New ELM support barely noticeable
We noted with a wry smile the polite gratitude expressed by many organisations that Defra has provided us with more detail. It has taken them five years and we still haven’t had the full scheme details yet! What’s more, new support to commons above the Moorland line is barely noticeable.
- No increase in payment rates for the older Higher Level Stewardship schemes – see table below
- Many of those who are in the process of extending their HSL for five years are being asked to reduce stocking rates, eroding the revenue from grazing the common.
- The new payment rates for moorland options in Countryside Stewardship haven’t gone up much.
- There are a few other CS options and supplements that you can add to common land above the moorland line, but they aren’t up to much unless you want to go down the Higher Tier woodland pasture route, but this is for cattle grazing only.
- SFI Moorland Standard at £16.45 ha will not leave much money left to distribute to the members once the costs of applying for the scheme and delivery have been subtracted.
- There will be new SFI Moorland Standards for managing unimproved grassland and peat to slow water flows, restoration and maintenance of peatland. But we don’t know what they are yet.
|Enclosed rough grazing
|Management of rough grazing for birds
|Management of moorland
|Management of moorland vegetation supplement
|Moorland re-wetting supplement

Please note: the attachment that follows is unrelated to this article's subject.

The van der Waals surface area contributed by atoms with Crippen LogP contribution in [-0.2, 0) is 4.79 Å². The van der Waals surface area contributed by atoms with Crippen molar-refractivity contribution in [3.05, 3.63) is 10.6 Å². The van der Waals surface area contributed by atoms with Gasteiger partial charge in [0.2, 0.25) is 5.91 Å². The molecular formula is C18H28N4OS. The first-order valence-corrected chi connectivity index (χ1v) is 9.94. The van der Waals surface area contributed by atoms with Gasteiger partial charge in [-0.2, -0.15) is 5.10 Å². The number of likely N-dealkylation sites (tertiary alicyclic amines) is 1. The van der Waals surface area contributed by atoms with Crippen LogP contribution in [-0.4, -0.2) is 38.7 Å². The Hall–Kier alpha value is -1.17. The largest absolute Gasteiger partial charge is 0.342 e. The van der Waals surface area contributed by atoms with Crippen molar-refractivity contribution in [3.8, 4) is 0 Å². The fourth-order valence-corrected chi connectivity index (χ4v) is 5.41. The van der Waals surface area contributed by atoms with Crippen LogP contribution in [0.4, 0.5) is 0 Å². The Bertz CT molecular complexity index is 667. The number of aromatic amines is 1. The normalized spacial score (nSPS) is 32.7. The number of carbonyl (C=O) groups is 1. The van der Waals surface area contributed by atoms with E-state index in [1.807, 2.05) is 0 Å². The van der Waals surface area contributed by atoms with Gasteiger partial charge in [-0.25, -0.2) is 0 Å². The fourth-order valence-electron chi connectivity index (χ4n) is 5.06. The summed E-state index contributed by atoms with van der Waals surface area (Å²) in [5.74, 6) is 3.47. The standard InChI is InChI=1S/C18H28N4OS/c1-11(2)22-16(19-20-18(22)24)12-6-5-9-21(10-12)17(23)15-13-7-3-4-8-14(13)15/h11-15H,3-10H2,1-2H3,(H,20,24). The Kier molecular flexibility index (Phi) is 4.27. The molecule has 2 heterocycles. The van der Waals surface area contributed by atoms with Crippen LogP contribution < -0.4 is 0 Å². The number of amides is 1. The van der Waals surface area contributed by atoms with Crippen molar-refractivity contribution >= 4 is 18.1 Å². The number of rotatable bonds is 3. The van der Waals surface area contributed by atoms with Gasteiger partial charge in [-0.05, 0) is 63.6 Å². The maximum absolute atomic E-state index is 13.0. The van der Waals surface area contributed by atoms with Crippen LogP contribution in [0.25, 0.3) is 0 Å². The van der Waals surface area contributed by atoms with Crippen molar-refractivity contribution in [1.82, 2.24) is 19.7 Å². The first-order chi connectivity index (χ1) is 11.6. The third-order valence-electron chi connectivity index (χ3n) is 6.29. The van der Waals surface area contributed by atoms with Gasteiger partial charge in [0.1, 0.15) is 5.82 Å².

|Upland livestock exclusion supplement
Public goods from common land on the cheap
Defra’s payment rates are based on an income foregone plus costs calculation. Given the hard and fragile conditions experienced in the hills, farming and common grazing is both costly and difficult. As hill farms incomes are lower than other farming systems, inevitably the income forgone calculation means hill farmers receive lower payment rates for producing public goods than arable and lowland farmers.
This is grossly unfair. Who says public goods are worth more in the lowlands than the uplands?
Defra is treating hill farmers as second class producers and paying them less. As costs keep rising there may come a time when delivering these scheme in the uplands becomes unaffordable and uptake low.
Defra are missing a massive opportunity to support hill farmers deliver more for nature and climate. Surely the value of biodiversity, carbon, clean water, our most beautiful landscapes, birds and flowers produced in the hills and commons is worth the same as in the lowlands?